The fallacy is so evident that aroused the ire of Frank Knight who accused Keynes of committing a basic and foolish textbook mistake:
"Mr. Keynes bases his whole argument for the monetary theory of interest on the familiar fact that open market operations can be effective. Mr. Hicks makes the error more palpable by saying explicitly that new currency injected into an economy "at first" and "in the first instance" lowers the rate of interest, or discount, but afterwards raises prices and “therefore tends to increase discount.” But in his entire subsequent argument, Mr. Hicks assumes without qualification or reservation a definite (inverse) functional relation between the quantity of money and the interest rate. It is a depressing fact that at the present date in history there should be any occasion to point out to students that this position is mere man-in-the-street economics. The position is analytically absurd, and any respectable textbook in economics explains why. The rate of interest in its normal aspect as the rate of return on investment is the ratio between two value magnitudes, income and wealth. A change in the unit of value can affect this ratio only as it affects one of its terms more than it affects the other. There may (or may not) be such a differential effect for a time, after a monetary change. Of course if created currency is used exclusively to buy bonds, or even to construct new equipment, it can temporarily raise the relative price which the principal, or source, will yield. Such an occurrence is a temporary disturbance only. As a monetary change diffuses through the economy, it comes to affect all classes of prices in the same way, and at equilibrium any relative price will be the same as before the monetary change occurred –except in so far as in the meantime changes may have occurred in the factors which really control the price relation in question... That a monetary theory of interest should be defended by economists of repute is especially mysterious in view of the facts, which are directly contrary to what the theory calls for." (Italics and bold added) [3]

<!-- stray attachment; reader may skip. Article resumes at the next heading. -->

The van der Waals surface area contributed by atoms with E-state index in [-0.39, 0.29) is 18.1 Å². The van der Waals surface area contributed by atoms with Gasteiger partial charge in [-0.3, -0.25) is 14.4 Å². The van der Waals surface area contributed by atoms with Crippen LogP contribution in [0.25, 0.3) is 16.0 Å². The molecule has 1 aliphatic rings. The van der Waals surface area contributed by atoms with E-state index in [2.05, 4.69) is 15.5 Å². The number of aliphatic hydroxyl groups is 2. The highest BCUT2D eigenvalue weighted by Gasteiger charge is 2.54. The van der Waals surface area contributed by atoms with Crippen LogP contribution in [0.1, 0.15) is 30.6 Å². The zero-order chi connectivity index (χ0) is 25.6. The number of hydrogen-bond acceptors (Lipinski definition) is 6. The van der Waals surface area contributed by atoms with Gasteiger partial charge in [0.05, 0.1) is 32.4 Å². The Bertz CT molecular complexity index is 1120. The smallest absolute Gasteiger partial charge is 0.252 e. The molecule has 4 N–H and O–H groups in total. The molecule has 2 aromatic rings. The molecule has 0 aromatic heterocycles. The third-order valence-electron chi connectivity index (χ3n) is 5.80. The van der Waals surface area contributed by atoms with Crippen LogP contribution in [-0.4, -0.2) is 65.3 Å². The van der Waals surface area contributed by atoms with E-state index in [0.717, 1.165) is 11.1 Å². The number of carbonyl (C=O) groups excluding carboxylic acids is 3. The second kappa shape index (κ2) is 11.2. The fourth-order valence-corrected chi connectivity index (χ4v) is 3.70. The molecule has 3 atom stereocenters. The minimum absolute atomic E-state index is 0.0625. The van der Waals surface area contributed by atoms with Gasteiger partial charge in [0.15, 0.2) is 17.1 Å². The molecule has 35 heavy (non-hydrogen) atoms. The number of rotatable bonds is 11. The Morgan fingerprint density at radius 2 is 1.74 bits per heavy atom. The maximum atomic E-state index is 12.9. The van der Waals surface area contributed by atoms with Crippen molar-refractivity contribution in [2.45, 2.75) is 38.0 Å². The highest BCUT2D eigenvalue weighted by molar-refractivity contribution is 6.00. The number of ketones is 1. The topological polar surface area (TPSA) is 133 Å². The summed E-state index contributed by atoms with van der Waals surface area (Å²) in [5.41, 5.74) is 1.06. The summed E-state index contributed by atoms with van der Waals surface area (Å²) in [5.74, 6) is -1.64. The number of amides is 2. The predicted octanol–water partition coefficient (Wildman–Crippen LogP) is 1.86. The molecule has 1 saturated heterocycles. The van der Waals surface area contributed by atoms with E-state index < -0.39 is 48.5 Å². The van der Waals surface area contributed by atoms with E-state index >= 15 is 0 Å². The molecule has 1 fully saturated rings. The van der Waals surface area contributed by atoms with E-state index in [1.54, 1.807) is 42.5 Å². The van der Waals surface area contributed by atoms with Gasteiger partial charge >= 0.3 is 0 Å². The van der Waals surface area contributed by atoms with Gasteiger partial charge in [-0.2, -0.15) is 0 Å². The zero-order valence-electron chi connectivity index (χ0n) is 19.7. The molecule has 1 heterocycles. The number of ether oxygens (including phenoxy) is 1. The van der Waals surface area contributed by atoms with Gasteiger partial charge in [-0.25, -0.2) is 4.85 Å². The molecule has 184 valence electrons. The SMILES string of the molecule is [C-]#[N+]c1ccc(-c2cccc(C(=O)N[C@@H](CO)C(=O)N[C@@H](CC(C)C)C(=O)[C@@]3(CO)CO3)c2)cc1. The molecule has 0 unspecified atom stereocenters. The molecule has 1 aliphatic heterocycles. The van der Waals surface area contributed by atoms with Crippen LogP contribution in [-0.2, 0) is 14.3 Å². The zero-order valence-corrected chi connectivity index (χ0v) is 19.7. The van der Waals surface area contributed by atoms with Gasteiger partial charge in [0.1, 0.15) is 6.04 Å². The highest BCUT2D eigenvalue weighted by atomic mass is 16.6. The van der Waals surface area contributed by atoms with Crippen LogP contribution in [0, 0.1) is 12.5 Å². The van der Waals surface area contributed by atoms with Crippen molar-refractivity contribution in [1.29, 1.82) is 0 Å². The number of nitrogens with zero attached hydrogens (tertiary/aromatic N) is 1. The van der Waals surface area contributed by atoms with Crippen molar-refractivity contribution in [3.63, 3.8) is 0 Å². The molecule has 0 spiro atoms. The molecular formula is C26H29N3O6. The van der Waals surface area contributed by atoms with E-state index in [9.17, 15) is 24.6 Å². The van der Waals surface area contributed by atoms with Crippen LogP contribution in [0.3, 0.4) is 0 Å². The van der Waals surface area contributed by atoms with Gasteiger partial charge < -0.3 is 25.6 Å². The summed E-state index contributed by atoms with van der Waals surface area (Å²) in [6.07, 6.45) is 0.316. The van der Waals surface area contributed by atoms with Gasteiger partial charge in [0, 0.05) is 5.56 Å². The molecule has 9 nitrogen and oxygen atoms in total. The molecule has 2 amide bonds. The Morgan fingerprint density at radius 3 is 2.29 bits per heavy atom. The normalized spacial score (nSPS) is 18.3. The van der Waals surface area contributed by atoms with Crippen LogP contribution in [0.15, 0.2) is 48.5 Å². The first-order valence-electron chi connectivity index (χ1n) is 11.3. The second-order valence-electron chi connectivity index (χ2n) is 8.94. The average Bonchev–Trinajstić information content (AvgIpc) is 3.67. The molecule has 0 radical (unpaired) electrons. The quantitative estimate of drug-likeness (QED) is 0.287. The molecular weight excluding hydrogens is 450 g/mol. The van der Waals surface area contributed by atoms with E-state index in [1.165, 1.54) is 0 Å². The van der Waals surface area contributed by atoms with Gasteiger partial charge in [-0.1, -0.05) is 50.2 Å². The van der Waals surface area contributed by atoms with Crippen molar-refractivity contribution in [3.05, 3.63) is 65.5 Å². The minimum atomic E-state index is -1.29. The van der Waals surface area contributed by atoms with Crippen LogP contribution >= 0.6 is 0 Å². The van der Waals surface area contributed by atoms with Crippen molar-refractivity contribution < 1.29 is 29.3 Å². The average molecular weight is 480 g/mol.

Please note that Fisher’s and Knight’s explanation assumes a uniform and proportional increment in prices as money increase, a phenomenon completely refuted by Mises (despite the fact that for those two “neoclassicals” the interest rate is affected first and before other prices are reached), but that does not affected the “essence” of their explanation.

And here is Mises:
"There were schools of thought for whom interest was merely a price paid for obtaining the disposition of a quantity of money or money substitutes. From this belief they quite logically drew the inference that abolishing the scarcity of money and money-substitutes would abolish interest altogether and result in the gratuitousness of credit. If, however, one does not endorse this view and comprehends the nature of originary interest, a problem presents itself the treatment of which one must not evade. An additional supply of credit, brought about by an increase in the quantity of money or fiduciary media, has certainly the power to lower the gross market rate of interest. If interest is not merely a monetary phenomenon and consequently cannot be lastingly lowered or brushed away by any increase, however large, in the supply of money and fiduciary media, it devolves upon economics to show how the height of the rate of interest conforming to the state of the market's nonmonetary data reestablishes itself. It must explain what kind of process removes the cash-induced deviation of the market rate from that state which is consonant with the ratio in people's valuation of present and future goods. If economics were at a loss to achieve this, it would implicitly admit that interest is a monetary phenomenon and could even disappear completely in the course of changes in the money relation… For this theory alone answers the question of how an inflow of additional money and fiduciary media affects the loan market and the market rate of interest. Only those for whom interest is merely the outgrowth of an institutionally conditioned scarcity of money can dispense with an implicit acknowledgment of the circulation-credit theory of the cycle. This explains why no critic has ever advanced any tenable objection against this theory." (Italics and bold added) [4]
Keynes’ theory was so wrong that it was refuted beforehand just some decades before by Mises himself. Here is The Lord: